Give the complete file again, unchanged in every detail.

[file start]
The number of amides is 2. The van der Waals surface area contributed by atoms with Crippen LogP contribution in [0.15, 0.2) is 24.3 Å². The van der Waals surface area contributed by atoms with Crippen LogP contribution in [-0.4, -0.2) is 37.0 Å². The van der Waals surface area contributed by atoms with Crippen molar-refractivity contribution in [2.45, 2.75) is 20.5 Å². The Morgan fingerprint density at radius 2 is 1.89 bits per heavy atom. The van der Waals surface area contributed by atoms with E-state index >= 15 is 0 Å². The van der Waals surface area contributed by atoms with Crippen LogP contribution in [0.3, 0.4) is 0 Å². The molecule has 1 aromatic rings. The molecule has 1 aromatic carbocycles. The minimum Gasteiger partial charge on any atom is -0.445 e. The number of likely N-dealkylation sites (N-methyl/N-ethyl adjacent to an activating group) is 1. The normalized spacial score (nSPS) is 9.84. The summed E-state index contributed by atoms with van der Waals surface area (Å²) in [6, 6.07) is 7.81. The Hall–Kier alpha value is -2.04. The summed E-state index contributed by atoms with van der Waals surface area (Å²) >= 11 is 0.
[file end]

The number of amides is 2. The van der Waals surface area contributed by atoms with Crippen LogP contribution in [0.15, 0.2) is 24.3 Å². The van der Waals surface area contributed by atoms with Crippen LogP contribution in [-0.4, -0.2) is 37.0 Å². The van der Waals surface area contributed by atoms with Crippen molar-refractivity contribution in [2.45, 2.75) is 20.5 Å². The Morgan fingerprint density at radius 2 is 1.89 bits per heavy atom. The van der Waals surface area contributed by atoms with E-state index >= 15 is 0 Å². The van der Waals surface area contributed by atoms with Crippen LogP contribution in [0.3, 0.4) is 0 Å². The molecule has 1 aromatic rings. The molecule has 1 aromatic carbocycles. The minimum Gasteiger partial charge on any atom is -0.445 e. The number of likely N-dealkylation sites (N-methyl/N-ethyl adjacent to an activating group) is 1. The normalized spacial score (nSPS) is 9.84. The summed E-state index contributed by atoms with van der Waals surface area (Å²) in [6, 6.07) is 7.81. The Hall–Kier alpha value is -2.04. The summed E-state index contributed by atoms with van der Waals surface area (Å²) >= 11 is 0.